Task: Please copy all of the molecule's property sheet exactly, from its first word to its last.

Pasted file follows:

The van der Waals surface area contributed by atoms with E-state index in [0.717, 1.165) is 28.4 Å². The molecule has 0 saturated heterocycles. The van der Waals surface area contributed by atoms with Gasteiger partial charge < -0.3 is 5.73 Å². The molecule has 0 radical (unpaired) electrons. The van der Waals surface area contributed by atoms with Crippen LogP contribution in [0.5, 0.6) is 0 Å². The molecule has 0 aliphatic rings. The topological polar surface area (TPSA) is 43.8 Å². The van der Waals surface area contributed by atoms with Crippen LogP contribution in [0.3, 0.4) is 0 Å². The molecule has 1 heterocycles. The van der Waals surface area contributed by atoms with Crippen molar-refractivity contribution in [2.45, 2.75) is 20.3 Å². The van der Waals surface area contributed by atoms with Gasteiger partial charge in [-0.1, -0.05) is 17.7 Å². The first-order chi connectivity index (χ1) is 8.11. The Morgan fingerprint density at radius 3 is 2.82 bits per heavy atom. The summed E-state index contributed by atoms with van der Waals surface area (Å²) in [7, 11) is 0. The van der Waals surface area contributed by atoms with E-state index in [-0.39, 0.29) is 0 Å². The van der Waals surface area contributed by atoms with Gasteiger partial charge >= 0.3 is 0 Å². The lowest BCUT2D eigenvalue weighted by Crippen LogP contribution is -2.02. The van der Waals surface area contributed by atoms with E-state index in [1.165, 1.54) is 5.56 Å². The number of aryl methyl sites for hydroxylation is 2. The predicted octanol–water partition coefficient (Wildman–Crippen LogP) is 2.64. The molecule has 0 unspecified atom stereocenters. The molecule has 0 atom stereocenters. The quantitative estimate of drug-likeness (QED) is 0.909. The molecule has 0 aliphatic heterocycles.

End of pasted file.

The van der Waals surface area contributed by atoms with E-state index in [0.717, 1.165) is 28.4 Å². The molecule has 0 saturated heterocycles. The van der Waals surface area contributed by atoms with Gasteiger partial charge < -0.3 is 5.73 Å². The molecule has 0 radical (unpaired) electrons. The van der Waals surface area contributed by atoms with Crippen LogP contribution in [0.5, 0.6) is 0 Å². The molecule has 0 aliphatic rings. The topological polar surface area (TPSA) is 43.8 Å². The van der Waals surface area contributed by atoms with Crippen LogP contribution in [0.3, 0.4) is 0 Å². The molecule has 1 heterocycles. The van der Waals surface area contributed by atoms with Crippen molar-refractivity contribution in [2.45, 2.75) is 20.3 Å². The van der Waals surface area contributed by atoms with Gasteiger partial charge in [-0.1, -0.05) is 17.7 Å². The first-order chi connectivity index (χ1) is 8.11. The Morgan fingerprint density at radius 3 is 2.82 bits per heavy atom. The summed E-state index contributed by atoms with van der Waals surface area (Å²) in [7, 11) is 0. The van der Waals surface area contributed by atoms with E-state index in [-0.39, 0.29) is 0 Å². The van der Waals surface area contributed by atoms with Gasteiger partial charge >= 0.3 is 0 Å². The lowest BCUT2D eigenvalue weighted by Crippen LogP contribution is -2.02. The van der Waals surface area contributed by atoms with E-state index in [1.165, 1.54) is 5.56 Å². The number of aryl methyl sites for hydroxylation is 2. The predicted octanol–water partition coefficient (Wildman–Crippen LogP) is 2.64. The molecule has 0 unspecified atom stereocenters. The molecule has 0 atom stereocenters. The quantitative estimate of drug-likeness (QED) is 0.909. The molecule has 0 aliphatic heterocycles.